Myth and fable surround much common understanding of Roman roads, they are for instance proverbial for their straightness and all lead to Rome. Or at least so we are commonly told. The purpose of Roman Roads in Scotland was to facilitate the movement of troops and supplies, Roman Scotland being primarily a military affair.
In the first year of Roman campaigning in Scotland, no roads as such existed. Many books give a very misleading impression of the nature of a Roman army marching on campaign, especially concerning roads. These often show a Roman army marching in column, like a veritable colony of ants on the move with engineers preceding it creating a ready-made road for the troops behind to march on. This is a very misleading picture.
When operating in Scotland the Roman forces will at first have traveled literally across country with the pioneers’ task being that of clearing the route of the worst obstacles. This could involve a level of tree removal and also a matter of throwing small temporary bridges across the many burns and streams that would otherwise have made the journey of infantry and particularly the carts carrying their heavy equipment and supplies an extremely slow and arduous process. It is in the later consolidation phase that proper roads will have been constructed in over-run territory.
The standard road – there were of course variations – relied for their construction generally on materials immediately or available readily close to hand. In Scotland, unlike the Via Appia in Italy, the road was not paved with stone slabs. Its surface was of small gravel, well rammed to give a “metalled” wearing course which was bedded on a series of layers of gradually heavier aggregates, then stones, sometimes the whole affair having a bottoming of fairly substantial rocks. This was formed over the “natural”, in other words, the virgin earth once cleared of vegetation and turf (illustration No. 1).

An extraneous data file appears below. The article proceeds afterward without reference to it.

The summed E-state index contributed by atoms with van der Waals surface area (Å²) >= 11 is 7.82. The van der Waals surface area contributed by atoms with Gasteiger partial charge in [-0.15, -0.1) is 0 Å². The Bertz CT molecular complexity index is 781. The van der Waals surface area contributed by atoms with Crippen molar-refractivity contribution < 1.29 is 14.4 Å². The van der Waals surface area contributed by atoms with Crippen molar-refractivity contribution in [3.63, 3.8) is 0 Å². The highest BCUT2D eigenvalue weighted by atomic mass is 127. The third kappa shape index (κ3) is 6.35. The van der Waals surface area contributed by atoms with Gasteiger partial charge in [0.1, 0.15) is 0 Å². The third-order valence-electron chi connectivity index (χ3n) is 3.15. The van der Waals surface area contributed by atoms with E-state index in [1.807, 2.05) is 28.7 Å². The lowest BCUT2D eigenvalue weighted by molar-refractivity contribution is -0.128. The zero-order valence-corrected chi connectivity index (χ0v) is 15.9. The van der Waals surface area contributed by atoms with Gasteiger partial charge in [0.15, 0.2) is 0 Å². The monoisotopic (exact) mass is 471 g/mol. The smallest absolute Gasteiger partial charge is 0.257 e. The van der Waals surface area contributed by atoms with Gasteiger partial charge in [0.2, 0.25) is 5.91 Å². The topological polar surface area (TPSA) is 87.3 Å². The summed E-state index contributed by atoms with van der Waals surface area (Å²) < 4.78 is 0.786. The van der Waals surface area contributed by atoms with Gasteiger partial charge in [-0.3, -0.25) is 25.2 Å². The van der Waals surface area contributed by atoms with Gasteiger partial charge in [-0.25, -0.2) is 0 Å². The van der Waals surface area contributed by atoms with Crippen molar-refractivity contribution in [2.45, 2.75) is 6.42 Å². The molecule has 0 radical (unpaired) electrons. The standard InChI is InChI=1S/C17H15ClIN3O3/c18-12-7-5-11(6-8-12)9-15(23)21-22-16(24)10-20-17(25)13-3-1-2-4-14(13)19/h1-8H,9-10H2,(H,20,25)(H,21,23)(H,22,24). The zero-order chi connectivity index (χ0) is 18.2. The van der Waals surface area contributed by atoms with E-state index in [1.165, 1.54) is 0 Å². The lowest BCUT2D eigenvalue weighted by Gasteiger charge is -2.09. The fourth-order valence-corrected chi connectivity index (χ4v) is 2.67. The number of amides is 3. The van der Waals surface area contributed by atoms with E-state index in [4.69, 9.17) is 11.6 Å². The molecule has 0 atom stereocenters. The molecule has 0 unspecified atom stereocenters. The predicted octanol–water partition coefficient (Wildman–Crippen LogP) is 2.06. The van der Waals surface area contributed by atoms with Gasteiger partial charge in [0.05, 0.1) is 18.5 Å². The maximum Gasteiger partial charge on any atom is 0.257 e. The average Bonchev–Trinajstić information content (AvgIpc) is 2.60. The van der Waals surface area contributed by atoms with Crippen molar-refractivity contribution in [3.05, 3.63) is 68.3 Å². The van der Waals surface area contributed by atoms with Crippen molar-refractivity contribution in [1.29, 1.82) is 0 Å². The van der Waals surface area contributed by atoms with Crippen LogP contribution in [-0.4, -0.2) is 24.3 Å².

The roads often, therefore, sat up from the adjacent ground level, this raised running mound of earth being termed an “agger”, The height of this structure is the root of the relatively modern phrase “highway”.
At the edges of the road build-up, the Romans often set fairly large kerb blocks, and it is often the roads where this good practice was undertaken (and assuming the kerbs were not removed for later reuse by locals) where the agger remains can best be seen today. Without kerbs the build-up often eroded or washed away under the pluvial onslaught of Scottish weather.
The roads were generally wide enough for two carts to pass each other. In the east, the main trunk road latterly known as Dere Street (it approximates to the modern A68) was thirty feet wide. This was exceptional in Scotland and most roads were narrower, being around twenty feet wide.
To combat the unpredictable Scottish weather gullies ran parallel on either side of the agger and these took surface water runoff from the agger which in cross-section was normally cambered like a modern road. Beyond the gullies the vegetation and trees were cleared back for security. In the empire this cleared zone was delineated at its extreme edges by further ditches -though finding these outer ditches has been, to date, little investigated in Scotland. Within this cleared area – which was around a hundred feet wide were the pits that were dug to extract the gravel and stones required to form the road.
In locations where “normal” road build-up materials were naturally scarce or where the ground was excessively boggy other tried and tested road construction techniques were employed. These, often relying on a “floating” timber rafts of split logs and branches rarely survive well, the damp conditions prevalent in their setting contriving to ensure most traces of the road have long since rotted away. On sloping ground, an artificial terrace would be formed, as ever the key being to equalise the quantity of cut and fill in the exercise. These are often termed “lynchet” ways.
Roads deteriorate both with use and through time. Now it is often the gravel pits or “scoops” as they are called which give any clue that a Roman road passed any particular way. These now either appear as crop marks in arable countryside when viewed from the air or as indentations in the ground. Quite often small quarries in the countryside echo the original quarrying by the road work gangs which have been further exploited in later times often for the same purpose.
Roads were usually set out on a point-to-point alignment by surveyors using the surveying device called a “Groma”.